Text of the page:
In this study, we have found locally optimal schedules which completely re-entrain the human circadian pacemaker in minimum time. The methodology we propose can determine the optimal schedules directly from the model, without any additional assumptions, and can create schedules which outperform any which are not locally optimal. Schedules are efficient, easy to follow, and robust to changing light levels and inter-individual differences. Our schedules are based on not one but two widely used mathematical models:

We find that MPS schedules are better when the phase shift is large and bright light is available, and LCS schedules are better when the phase shift is small and only dim light is available. The reasons are as follows. In general, schedules attempt to take the pacemaker on the shortest path to re-entrainment. For this light may be used to decrease circadian amplitude, and in doing so, is opposed by the effects of the pacemaker attempting to return amplitude to its original level (limit cycle). This is analogous to the problem of pushing a ball over a hill. The circle around the hill is like the phases of the clock along the limit cycle, and the steepness of the hill is the effect of amplitude recovery, which pushes the oscillator to the limit cycle. When light levels are too low, the amplitude recovery is stronger than the effect of light, and light cannot move the clock on most direct path between two points on the limit cycle.

Our results challenge previously held assumptions about efficient phase shifting of the human circadian clock. It has been previously suggested by many authors that a schedule that passes close to the phase singularity

We also find that the dynamics of circadian photoreception in humans has a large impact on phase shifting in minimum time. While short pulses of light can give nearly as much signal to the circadian pacemaker as continuous light

Finally, we describe how schedules for complete re-entrainment in minimum time can be used to create more practical schedules for the treatment of jet lag. This is done using optimal schedules to rapidly shift CBTmin into the sleep/dark region, specifically by shifting it to the beginning of the region. This may facilitate better sleep quality in the new time zone, and may resolve many of the symptoms associated with jet lag more quickly than schedules for complete re-entrainment.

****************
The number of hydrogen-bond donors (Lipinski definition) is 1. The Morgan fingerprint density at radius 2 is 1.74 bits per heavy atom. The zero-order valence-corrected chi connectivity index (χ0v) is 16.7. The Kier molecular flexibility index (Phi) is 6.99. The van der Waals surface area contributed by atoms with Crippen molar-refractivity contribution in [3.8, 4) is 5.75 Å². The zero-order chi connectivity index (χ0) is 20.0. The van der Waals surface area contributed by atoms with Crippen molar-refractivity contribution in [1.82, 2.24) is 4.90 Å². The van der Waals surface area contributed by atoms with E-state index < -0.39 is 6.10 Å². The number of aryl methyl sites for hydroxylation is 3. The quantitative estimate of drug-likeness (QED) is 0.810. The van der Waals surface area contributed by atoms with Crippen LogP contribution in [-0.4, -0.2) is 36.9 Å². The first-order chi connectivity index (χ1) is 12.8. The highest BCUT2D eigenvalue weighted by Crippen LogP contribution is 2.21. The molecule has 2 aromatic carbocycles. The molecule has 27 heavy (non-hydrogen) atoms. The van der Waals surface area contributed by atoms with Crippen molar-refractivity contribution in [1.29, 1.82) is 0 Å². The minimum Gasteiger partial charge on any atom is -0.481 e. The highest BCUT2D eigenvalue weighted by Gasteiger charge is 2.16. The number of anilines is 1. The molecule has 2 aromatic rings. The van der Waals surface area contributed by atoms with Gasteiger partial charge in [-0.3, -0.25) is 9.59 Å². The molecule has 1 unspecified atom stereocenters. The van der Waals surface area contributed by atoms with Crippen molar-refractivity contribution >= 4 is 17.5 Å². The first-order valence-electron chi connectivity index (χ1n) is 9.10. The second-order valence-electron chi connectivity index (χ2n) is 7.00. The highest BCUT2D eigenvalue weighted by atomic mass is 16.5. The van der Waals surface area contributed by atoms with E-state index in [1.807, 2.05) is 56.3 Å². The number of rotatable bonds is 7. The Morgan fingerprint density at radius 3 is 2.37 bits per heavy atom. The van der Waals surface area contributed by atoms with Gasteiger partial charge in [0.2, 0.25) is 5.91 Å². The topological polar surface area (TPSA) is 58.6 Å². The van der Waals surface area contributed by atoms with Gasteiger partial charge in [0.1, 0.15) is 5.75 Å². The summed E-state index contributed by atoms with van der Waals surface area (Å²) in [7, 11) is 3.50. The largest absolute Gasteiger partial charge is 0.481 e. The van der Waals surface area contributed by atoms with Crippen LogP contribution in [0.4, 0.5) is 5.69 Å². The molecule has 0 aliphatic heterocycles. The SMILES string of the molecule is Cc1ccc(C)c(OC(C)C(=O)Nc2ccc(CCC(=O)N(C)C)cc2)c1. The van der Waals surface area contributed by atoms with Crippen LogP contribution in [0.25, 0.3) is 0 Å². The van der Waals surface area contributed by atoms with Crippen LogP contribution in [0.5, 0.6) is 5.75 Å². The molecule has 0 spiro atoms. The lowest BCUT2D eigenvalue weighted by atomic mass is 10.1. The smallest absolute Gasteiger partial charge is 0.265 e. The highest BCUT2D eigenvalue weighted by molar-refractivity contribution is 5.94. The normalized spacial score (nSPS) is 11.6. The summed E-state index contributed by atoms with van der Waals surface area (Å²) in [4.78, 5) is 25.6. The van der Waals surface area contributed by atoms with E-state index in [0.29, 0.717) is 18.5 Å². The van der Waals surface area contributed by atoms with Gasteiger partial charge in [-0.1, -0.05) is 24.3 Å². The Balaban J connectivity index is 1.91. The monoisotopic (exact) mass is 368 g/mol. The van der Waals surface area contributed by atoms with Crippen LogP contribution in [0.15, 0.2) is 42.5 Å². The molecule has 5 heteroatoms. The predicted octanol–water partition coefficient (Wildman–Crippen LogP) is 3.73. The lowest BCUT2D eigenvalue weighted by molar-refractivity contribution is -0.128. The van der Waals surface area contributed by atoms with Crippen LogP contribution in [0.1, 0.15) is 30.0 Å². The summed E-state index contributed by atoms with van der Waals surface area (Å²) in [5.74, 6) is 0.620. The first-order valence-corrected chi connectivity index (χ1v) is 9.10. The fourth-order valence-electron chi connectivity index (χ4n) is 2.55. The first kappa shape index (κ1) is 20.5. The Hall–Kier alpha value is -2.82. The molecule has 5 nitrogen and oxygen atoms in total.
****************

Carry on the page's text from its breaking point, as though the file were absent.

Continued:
Circadian misalignment due to jetlag is a major problem for modern society. The optimal schedules presented here, perhaps especially the schedules for partial re-entrainment, bring us closer to designing schedules which may help travelers re-entrain quickly. More importantly perhaps, the principles described in this manuscript could be used to compute and design customized schedules which help individuals re-entrain while minimizing jet lag and performance lapses in practical settings, such as shift work, where many parameters such as the amount of exposure to bright light or the amount of darkness/sleep are constrained. Moreover, the method could be generalized in a straightforward way to multiple control inputs in addition to light, such as the timing of sleep, exercise, or pharmacological treatments, further accelerating re-entrainment. It could also be applied to multi-level oscillator models such as

We were pleased to find that the schedules we present are simple to follow, in the sense that they involve only a single daily light exposure, and that they are predicted to yield uniform results even in the presence of unpredictable factors. We found a significant effect of the circadian phototransduction system on schedules, and that some schedules match aspects of previous recommendations, e.g. avoiding morning light

Our methodology to compute optimal schedules consists of two major contributions. First, we define the re-entrainment problem in terms of optimal control theory. This includes computing the

The models we use

The constraint is defined as follows. Unlike previous works, we explicitly compute the isochrons of the model in the form of a function

The top plot shows the entraining stimulus (LD-cycle) and the leftmost plot, the entrained limit cycle corresponding to this stimulus. Here pink corresponds to day and black to night. The middle plot shows the oscillations in the first coordinate of the entrained limit cycle. The last plot shows the phase of periodic stimulus or, equivalently, of the entrained oscillator. All significant features are labeled with the appropriate notation (See

The top plot shows the entraining stimulus (LD-cycle) to the oscillator, plotted on a log scale, shifted by

The cost is defined in the following way. Since we would like to minimize time

Once we have an optimal control problem to solve, we compute its solution using a numerical algorithm. We use a novel modification of a numerical method called the Switch Time Optimization method

When this algorithm converges – in the sense that the guess can no longer be improved – we find that the solution satisfies a set of local optimality conditions called Pontryagin's Minimum Principle (see supplemental

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We thank Willard Larkin for a careful reading of this manuscript.